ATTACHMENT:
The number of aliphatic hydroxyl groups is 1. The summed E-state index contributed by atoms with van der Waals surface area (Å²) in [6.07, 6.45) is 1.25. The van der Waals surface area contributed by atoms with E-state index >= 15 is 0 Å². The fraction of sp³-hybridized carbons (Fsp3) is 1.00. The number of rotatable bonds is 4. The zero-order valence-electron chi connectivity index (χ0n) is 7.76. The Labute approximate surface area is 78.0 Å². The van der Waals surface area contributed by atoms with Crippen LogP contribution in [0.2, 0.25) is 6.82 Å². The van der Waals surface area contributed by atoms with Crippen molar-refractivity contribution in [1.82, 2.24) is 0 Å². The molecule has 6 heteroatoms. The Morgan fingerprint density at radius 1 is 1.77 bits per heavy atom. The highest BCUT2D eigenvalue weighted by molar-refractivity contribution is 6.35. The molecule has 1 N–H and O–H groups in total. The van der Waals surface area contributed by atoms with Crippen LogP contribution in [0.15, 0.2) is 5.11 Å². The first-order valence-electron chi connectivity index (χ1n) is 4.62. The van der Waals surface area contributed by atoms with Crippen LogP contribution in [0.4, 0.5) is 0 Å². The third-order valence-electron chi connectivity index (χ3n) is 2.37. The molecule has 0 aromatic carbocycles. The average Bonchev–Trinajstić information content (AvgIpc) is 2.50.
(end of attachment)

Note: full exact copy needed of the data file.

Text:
The number of aliphatic hydroxyl groups is 1. The summed E-state index contributed by atoms with van der Waals surface area (Å²) in [6.07, 6.45) is 1.25. The van der Waals surface area contributed by atoms with E-state index >= 15 is 0 Å². The fraction of sp³-hybridized carbons (Fsp3) is 1.00. The number of rotatable bonds is 4. The zero-order valence-electron chi connectivity index (χ0n) is 7.76. The Labute approximate surface area is 78.0 Å². The van der Waals surface area contributed by atoms with Crippen LogP contribution in [0.2, 0.25) is 6.82 Å². The van der Waals surface area contributed by atoms with Crippen molar-refractivity contribution in [1.82, 2.24) is 0 Å². The molecule has 6 heteroatoms. The Morgan fingerprint density at radius 1 is 1.77 bits per heavy atom. The highest BCUT2D eigenvalue weighted by molar-refractivity contribution is 6.35. The molecule has 1 N–H and O–H groups in total. The van der Waals surface area contributed by atoms with Crippen LogP contribution in [0.15, 0.2) is 5.11 Å². The first-order valence-electron chi connectivity index (χ1n) is 4.62. The van der Waals surface area contributed by atoms with Crippen LogP contribution in [0.4, 0.5) is 0 Å². The third-order valence-electron chi connectivity index (χ3n) is 2.37. The molecule has 0 aromatic carbocycles. The average Bonchev–Trinajstić information content (AvgIpc) is 2.50.